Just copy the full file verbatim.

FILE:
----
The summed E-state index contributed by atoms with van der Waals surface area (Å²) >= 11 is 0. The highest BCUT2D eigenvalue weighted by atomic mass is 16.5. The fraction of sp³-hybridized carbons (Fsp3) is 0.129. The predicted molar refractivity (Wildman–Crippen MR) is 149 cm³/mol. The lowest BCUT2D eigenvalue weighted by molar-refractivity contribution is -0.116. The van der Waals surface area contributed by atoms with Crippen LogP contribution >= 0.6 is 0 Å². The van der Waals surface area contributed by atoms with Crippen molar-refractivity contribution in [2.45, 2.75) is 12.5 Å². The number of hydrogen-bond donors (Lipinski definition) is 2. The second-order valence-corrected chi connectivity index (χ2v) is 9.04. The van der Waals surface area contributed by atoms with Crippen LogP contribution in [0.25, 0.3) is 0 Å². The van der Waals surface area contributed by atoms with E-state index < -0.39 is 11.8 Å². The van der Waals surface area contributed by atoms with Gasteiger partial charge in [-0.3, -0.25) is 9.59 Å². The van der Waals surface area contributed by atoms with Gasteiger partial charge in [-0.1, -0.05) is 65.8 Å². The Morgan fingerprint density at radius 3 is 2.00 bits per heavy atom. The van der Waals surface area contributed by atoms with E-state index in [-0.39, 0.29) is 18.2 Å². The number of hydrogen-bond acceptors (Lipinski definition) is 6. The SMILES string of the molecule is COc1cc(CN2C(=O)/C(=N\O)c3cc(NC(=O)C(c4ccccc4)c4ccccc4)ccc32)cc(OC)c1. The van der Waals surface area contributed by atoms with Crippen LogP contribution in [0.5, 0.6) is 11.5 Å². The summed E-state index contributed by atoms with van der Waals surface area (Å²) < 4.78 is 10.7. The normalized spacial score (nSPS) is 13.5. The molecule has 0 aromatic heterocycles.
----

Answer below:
The summed E-state index contributed by atoms with van der Waals surface area (Å²) >= 11 is 0. The highest BCUT2D eigenvalue weighted by atomic mass is 16.5. The fraction of sp³-hybridized carbons (Fsp3) is 0.129. The predicted molar refractivity (Wildman–Crippen MR) is 149 cm³/mol. The lowest BCUT2D eigenvalue weighted by molar-refractivity contribution is -0.116. The van der Waals surface area contributed by atoms with Crippen LogP contribution >= 0.6 is 0 Å². The van der Waals surface area contributed by atoms with Crippen molar-refractivity contribution in [2.45, 2.75) is 12.5 Å². The number of hydrogen-bond donors (Lipinski definition) is 2. The second-order valence-corrected chi connectivity index (χ2v) is 9.04. The van der Waals surface area contributed by atoms with Crippen LogP contribution in [0.25, 0.3) is 0 Å². The van der Waals surface area contributed by atoms with E-state index < -0.39 is 11.8 Å². The van der Waals surface area contributed by atoms with Gasteiger partial charge in [-0.3, -0.25) is 9.59 Å². The van der Waals surface area contributed by atoms with Gasteiger partial charge in [-0.1, -0.05) is 65.8 Å². The Morgan fingerprint density at radius 3 is 2.00 bits per heavy atom. The van der Waals surface area contributed by atoms with E-state index in [-0.39, 0.29) is 18.2 Å². The number of hydrogen-bond acceptors (Lipinski definition) is 6. The SMILES string of the molecule is COc1cc(CN2C(=O)/C(=N\O)c3cc(NC(=O)C(c4ccccc4)c4ccccc4)ccc32)cc(OC)c1. The van der Waals surface area contributed by atoms with Crippen LogP contribution in [0.5, 0.6) is 11.5 Å². The summed E-state index contributed by atoms with van der Waals surface area (Å²) < 4.78 is 10.7. The normalized spacial score (nSPS) is 13.5. The molecule has 0 aromatic heterocycles.